High school and college can be all-consuming while you’re in them, especially because they are a cesspool of unhealthy comparison. However, everyone is on their own path — it may take longer to get from one place to another for some, but that doesn’t determine your destination. Trust that everything will work out, and if it doesn’t, worry about it when it happens because everything, good or bad, eventually comes to an end.
Here are a few tips I’ve gathered over time to help remember how to keep things in perspective in college:
1. Start studying early to minimize stress around exam time.
Annoyed how tests, projects, and papers all seem to pile up at the same time? Start studying early by going over your notes for a few minutes each day so you don’t have to cram for four classes at once. When you have some free time, study even if you don’t think you have to because exam time can sneak up on you before you know it. Easier said than done, but try not to procrastinate! This way you won’t be so concerned about where you stand in relation to others when you are cramming during exam week.
When I first learned that the fall semester at USC would be largely conducted online, I was disappointed and confused. I couldn’t stop thinking about my future plans and goals, and how this would be a major obstacle in my life and happiness. But as time passed, I began to realize that my personal concerns, although valid, did not consider the fact that everyone is experiencing problems similar to mine, all around the world. Adapting to a new way of taking class and working in the fall will surely be a struggle for many, and I have compiled a couple of tips to help keep perspective and stay focused during this unusual semester.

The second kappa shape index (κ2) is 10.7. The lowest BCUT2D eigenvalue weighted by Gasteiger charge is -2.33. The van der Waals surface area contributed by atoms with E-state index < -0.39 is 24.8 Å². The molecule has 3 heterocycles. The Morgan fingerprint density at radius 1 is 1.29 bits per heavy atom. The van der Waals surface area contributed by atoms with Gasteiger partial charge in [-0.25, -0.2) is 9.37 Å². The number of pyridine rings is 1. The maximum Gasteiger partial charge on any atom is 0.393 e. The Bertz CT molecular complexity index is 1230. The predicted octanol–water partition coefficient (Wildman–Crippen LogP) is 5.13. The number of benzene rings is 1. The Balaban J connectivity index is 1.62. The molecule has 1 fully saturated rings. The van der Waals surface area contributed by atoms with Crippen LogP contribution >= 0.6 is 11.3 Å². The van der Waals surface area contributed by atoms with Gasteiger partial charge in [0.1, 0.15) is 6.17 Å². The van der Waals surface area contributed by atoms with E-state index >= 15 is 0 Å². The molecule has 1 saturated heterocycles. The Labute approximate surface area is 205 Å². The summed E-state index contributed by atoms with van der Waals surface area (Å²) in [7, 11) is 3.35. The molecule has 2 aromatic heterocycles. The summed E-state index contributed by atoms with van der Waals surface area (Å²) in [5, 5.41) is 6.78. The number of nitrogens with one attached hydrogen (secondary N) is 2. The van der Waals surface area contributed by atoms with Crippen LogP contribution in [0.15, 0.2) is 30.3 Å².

1. Wake up at a consistent time in the morning
Managing your own schedule at home can be challenging, especially for those (like me) who aren’t morning people. However, disciplining yourself by making a daily routine can make you a lot more productive throughout the day. If your earliest online class is at 10:00, for example, set your alarm for 9:00, and wake up at that time every day (even the days where you don’t have class until later). If you maintain a consistent morning routine, you can use that time in the morning to prepare yourself for your day or just work on assignments when you don’t have morning classes. Even though it can be hard to force yourself to keep a consistent sleep schedule, without on campus life and social activities, it should be easier to go to bed at a set time every night.
2. Take breaks from looking at a screen